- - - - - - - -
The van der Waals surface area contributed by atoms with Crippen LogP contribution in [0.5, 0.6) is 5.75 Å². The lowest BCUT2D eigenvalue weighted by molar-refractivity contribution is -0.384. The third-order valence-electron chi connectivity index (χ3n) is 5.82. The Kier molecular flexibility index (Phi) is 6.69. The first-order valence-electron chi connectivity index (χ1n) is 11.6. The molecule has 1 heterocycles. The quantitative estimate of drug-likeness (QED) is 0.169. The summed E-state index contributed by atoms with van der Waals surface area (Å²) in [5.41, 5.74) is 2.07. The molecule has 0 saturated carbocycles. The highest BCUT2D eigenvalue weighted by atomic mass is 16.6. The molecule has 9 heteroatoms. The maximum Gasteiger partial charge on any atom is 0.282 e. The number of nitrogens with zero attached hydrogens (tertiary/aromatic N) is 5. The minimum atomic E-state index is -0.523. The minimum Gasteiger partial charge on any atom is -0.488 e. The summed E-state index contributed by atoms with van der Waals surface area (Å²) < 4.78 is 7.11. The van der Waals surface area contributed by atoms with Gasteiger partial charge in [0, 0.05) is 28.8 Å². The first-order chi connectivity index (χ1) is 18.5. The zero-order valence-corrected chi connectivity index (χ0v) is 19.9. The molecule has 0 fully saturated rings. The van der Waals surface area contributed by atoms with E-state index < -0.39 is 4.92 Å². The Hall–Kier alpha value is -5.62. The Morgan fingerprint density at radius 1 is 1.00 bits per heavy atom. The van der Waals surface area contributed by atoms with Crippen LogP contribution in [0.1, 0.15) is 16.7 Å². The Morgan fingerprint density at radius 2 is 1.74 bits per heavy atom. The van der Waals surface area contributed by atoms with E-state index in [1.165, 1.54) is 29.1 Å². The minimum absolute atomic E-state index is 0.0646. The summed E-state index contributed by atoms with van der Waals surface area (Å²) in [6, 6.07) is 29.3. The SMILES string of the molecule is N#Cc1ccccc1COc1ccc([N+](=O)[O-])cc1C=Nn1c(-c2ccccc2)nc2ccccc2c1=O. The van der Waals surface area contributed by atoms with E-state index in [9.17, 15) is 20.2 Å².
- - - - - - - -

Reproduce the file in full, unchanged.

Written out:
The van der Waals surface area contributed by atoms with Crippen LogP contribution in [0.5, 0.6) is 5.75 Å². The lowest BCUT2D eigenvalue weighted by molar-refractivity contribution is -0.384. The third-order valence-electron chi connectivity index (χ3n) is 5.82. The Kier molecular flexibility index (Phi) is 6.69. The first-order valence-electron chi connectivity index (χ1n) is 11.6. The molecule has 1 heterocycles. The quantitative estimate of drug-likeness (QED) is 0.169. The summed E-state index contributed by atoms with van der Waals surface area (Å²) in [5.41, 5.74) is 2.07. The molecule has 0 saturated carbocycles. The highest BCUT2D eigenvalue weighted by atomic mass is 16.6. The molecule has 9 heteroatoms. The maximum Gasteiger partial charge on any atom is 0.282 e. The number of nitrogens with zero attached hydrogens (tertiary/aromatic N) is 5. The minimum atomic E-state index is -0.523. The minimum Gasteiger partial charge on any atom is -0.488 e. The summed E-state index contributed by atoms with van der Waals surface area (Å²) < 4.78 is 7.11. The van der Waals surface area contributed by atoms with Gasteiger partial charge in [0, 0.05) is 28.8 Å². The first-order chi connectivity index (χ1) is 18.5. The zero-order valence-corrected chi connectivity index (χ0v) is 19.9. The molecule has 0 fully saturated rings. The van der Waals surface area contributed by atoms with E-state index < -0.39 is 4.92 Å². The Hall–Kier alpha value is -5.62. The Morgan fingerprint density at radius 1 is 1.00 bits per heavy atom. The van der Waals surface area contributed by atoms with Crippen LogP contribution in [0.1, 0.15) is 16.7 Å². The Morgan fingerprint density at radius 2 is 1.74 bits per heavy atom. The van der Waals surface area contributed by atoms with E-state index in [1.165, 1.54) is 29.1 Å². The minimum absolute atomic E-state index is 0.0646. The summed E-state index contributed by atoms with van der Waals surface area (Å²) in [6, 6.07) is 29.3. The SMILES string of the molecule is N#Cc1ccccc1COc1ccc([N+](=O)[O-])cc1C=Nn1c(-c2ccccc2)nc2ccccc2c1=O. The van der Waals surface area contributed by atoms with E-state index in [9.17, 15) is 20.2 Å².